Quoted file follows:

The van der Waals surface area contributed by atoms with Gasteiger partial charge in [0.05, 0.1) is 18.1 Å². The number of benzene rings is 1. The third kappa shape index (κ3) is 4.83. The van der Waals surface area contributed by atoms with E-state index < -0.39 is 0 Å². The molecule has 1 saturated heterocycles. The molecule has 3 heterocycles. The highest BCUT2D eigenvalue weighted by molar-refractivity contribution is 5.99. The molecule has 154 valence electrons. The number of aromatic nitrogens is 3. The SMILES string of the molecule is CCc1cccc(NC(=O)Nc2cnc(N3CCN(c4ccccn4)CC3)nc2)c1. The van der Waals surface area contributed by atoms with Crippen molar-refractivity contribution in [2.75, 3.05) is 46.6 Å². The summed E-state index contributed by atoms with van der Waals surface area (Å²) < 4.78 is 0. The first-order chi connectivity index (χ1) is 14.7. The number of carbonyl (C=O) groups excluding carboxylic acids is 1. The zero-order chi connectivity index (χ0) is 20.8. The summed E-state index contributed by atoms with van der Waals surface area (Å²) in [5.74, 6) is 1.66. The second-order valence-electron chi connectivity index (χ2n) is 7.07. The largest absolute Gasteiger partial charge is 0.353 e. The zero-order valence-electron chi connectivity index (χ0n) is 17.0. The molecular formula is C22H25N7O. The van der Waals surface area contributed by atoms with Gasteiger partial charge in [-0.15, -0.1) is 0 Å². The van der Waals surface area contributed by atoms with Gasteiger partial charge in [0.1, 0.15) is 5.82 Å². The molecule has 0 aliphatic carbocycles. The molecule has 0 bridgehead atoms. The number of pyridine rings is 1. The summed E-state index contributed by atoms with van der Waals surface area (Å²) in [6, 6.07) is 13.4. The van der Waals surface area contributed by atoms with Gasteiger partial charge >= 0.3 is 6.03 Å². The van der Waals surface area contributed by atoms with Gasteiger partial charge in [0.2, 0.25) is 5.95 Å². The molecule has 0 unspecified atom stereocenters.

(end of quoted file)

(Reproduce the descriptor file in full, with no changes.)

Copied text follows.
The van der Waals surface area contributed by atoms with Gasteiger partial charge in [0.05, 0.1) is 18.1 Å². The number of benzene rings is 1. The third kappa shape index (κ3) is 4.83. The van der Waals surface area contributed by atoms with E-state index < -0.39 is 0 Å². The molecule has 1 saturated heterocycles. The molecule has 3 heterocycles. The highest BCUT2D eigenvalue weighted by molar-refractivity contribution is 5.99. The molecule has 154 valence electrons. The number of aromatic nitrogens is 3. The SMILES string of the molecule is CCc1cccc(NC(=O)Nc2cnc(N3CCN(c4ccccn4)CC3)nc2)c1. The van der Waals surface area contributed by atoms with Crippen molar-refractivity contribution in [2.75, 3.05) is 46.6 Å². The summed E-state index contributed by atoms with van der Waals surface area (Å²) < 4.78 is 0. The first-order chi connectivity index (χ1) is 14.7. The number of carbonyl (C=O) groups excluding carboxylic acids is 1. The zero-order chi connectivity index (χ0) is 20.8. The summed E-state index contributed by atoms with van der Waals surface area (Å²) in [5.74, 6) is 1.66. The second-order valence-electron chi connectivity index (χ2n) is 7.07. The largest absolute Gasteiger partial charge is 0.353 e. The zero-order valence-electron chi connectivity index (χ0n) is 17.0. The molecular formula is C22H25N7O. The van der Waals surface area contributed by atoms with Gasteiger partial charge in [-0.15, -0.1) is 0 Å². The van der Waals surface area contributed by atoms with Gasteiger partial charge in [0.1, 0.15) is 5.82 Å². The molecule has 0 aliphatic carbocycles. The molecule has 0 bridgehead atoms. The number of pyridine rings is 1. The summed E-state index contributed by atoms with van der Waals surface area (Å²) in [6, 6.07) is 13.4. The van der Waals surface area contributed by atoms with Gasteiger partial charge >= 0.3 is 6.03 Å². The van der Waals surface area contributed by atoms with Gasteiger partial charge in [0.2, 0.25) is 5.95 Å². The molecule has 0 unspecified atom stereocenters.